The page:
Cheap eats at Koreana

Put me next to a pig foot and I turn into a total nut case. But boy, these chunkies, sweet, salty, chewy, just a little spicy… I cleaned the bones until they were white. A feeble attempt at including some starch to our lunch: ground beef and pork coins covered in batter and fried. Dessert: ho tteok (호떡) – chewy sweet pancake with some kind of syrup or melted brown sugar filling, and the best part? They’re not too sweet!

Korean chilled noodle soup with a few Vietnamese twists

Sometimes my craziness surprises myself. I woke up one morning, reflecting that the week’s been warm, and decided to make mul naengmyeon (물 냉면). Weeks earlier, I bought the buckwheat noodles but never had the time to cook, or the mood. Now I still don’t have time to cook, but today is the day. I remember the main ingredients of a true Korean naengmyeon, but just to make sure that I don’t have them, I look at Maangchi’s recipe anyway. Beef bones? No. Mushroom? No. Dried anchovies? No. Kelp? No. Yeolmu kimchi juice? Hah. In my dreams. I don’t even have cucumber. Am I going to the store? Of course not. The wind might blow away my cooking mood, which is already rare as it is. Besides, I have a blind confidence that what I do have will make a fine bowl. The deaf ain’t scared by gun fires, they (we Vietnamese) say. Naengmyeon has three fundamental components: the broth, the buckwheat noodle, and the toppings. The broth needs to be clear and slender. To get the sweetness, I substitute beef bones by pig trotters. They have plenty of bones, and unfortunately […]

Continue reading Korean chilled noodle soup with a few Vietnamese twists

Casserole House – Jeongol in Oakland

If you’ve had Vietnamese hot pot and liked it, you’d like the Korean hot pot better. If you haven’t had Vietnamese hot pot, try it, and then try jeongol (전골 Korean hot pot), and then you’d like jeongol better. There goes my motherland loyalty, but Vietnam has bánh cuốn and gỏi cuốn, so I’m not too worried. Lots of beef, lots of mushroom, green onion, bean sprout, tofu, cucumber, cabbage all snuggling in a pasty sunny broth. The pot is more like a deep tray on a gas stove, and the bubbling conglomeration is like a spoiled teenager threatening to run away from home. The bulgogi junggol comes to us wild and daring. We ladle right in. Casserole House has these big bright pictures on the wall of beef, spam, vegetables, and seafood neatly arranged in a round dish or bobbing in broth. The real stuff in action also hides some tteokbokki (떡) for chew and dangmyeon (당면) for engtanglement with the enokitake that just wait to drip the broth between the plates or fling a fortunate dot onto your shirt. I don’t know why they would call jeongol […]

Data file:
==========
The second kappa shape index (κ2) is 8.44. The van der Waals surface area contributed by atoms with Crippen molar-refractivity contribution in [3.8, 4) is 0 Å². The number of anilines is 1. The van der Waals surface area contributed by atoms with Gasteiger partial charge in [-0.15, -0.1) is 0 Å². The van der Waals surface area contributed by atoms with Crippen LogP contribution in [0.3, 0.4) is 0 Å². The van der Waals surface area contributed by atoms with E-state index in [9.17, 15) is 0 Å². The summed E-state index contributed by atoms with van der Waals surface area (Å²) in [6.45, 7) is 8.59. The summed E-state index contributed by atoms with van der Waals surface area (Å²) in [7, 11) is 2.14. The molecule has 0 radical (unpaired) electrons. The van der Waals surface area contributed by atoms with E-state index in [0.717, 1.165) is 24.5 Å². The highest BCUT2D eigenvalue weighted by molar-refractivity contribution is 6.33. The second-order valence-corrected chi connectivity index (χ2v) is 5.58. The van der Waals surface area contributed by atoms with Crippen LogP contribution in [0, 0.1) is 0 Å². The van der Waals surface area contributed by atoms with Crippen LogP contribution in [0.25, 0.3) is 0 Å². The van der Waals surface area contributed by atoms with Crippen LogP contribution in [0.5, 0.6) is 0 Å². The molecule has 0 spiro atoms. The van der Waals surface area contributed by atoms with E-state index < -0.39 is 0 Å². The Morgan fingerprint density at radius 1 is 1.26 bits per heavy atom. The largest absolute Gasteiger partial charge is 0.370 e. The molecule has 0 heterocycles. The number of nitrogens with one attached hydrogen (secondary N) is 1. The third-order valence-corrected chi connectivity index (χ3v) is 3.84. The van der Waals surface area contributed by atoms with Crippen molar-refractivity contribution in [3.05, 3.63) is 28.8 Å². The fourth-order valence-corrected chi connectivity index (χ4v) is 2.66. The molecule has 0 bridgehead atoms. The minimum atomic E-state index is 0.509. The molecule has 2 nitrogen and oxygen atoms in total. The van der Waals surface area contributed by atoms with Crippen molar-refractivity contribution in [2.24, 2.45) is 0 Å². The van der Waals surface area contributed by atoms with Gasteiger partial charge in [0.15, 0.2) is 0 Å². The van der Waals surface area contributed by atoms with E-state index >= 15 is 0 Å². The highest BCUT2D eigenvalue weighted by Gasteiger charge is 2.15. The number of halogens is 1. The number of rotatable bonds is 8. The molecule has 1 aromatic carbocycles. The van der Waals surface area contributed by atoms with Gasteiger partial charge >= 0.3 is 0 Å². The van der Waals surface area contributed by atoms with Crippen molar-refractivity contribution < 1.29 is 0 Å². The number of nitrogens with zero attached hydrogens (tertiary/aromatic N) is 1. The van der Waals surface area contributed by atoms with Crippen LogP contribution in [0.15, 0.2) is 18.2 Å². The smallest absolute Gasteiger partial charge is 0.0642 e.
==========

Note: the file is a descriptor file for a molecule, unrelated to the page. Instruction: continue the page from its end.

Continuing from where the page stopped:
Continue reading Casserole House – Jeongol in Oakland

The texturous wonder of stewed pig feet

Today has been good to me, and despite the common attitude of Americans toward anything but “common meats,” I think it’s time to talk about one of the most tasteworthy albeit shunned part of a pig. They package and sell it at the Super Walmart in Humble, they’ve been eating it with banh canh (a Southwestern Vietnamese udon-like rice noodle soup) probably since the Southwestern delta became part of Vietnam. (And no, it is not because meat was rare that they had to eat everything, the Southwestern delta region is the most prosperous piece of land of the country.) It takes some work to cook, a strong hand to rub salt and wash, many hours of stewing on a stove, but the result never fails your satisfaction. Yes, it’s the foot of a pig. It looks chubby, but if it’s cooked well, it takes almost no effort to rip the edible part off the bone, and even less to chew. It is a layer of thick skin with tendon and very little fat, extremely tender, but not too tender to lose the firm texture. It’s good because it’s firm and tender. It’s not dry and fibrous […]

Continue reading The texturous wonder of stewed pig feet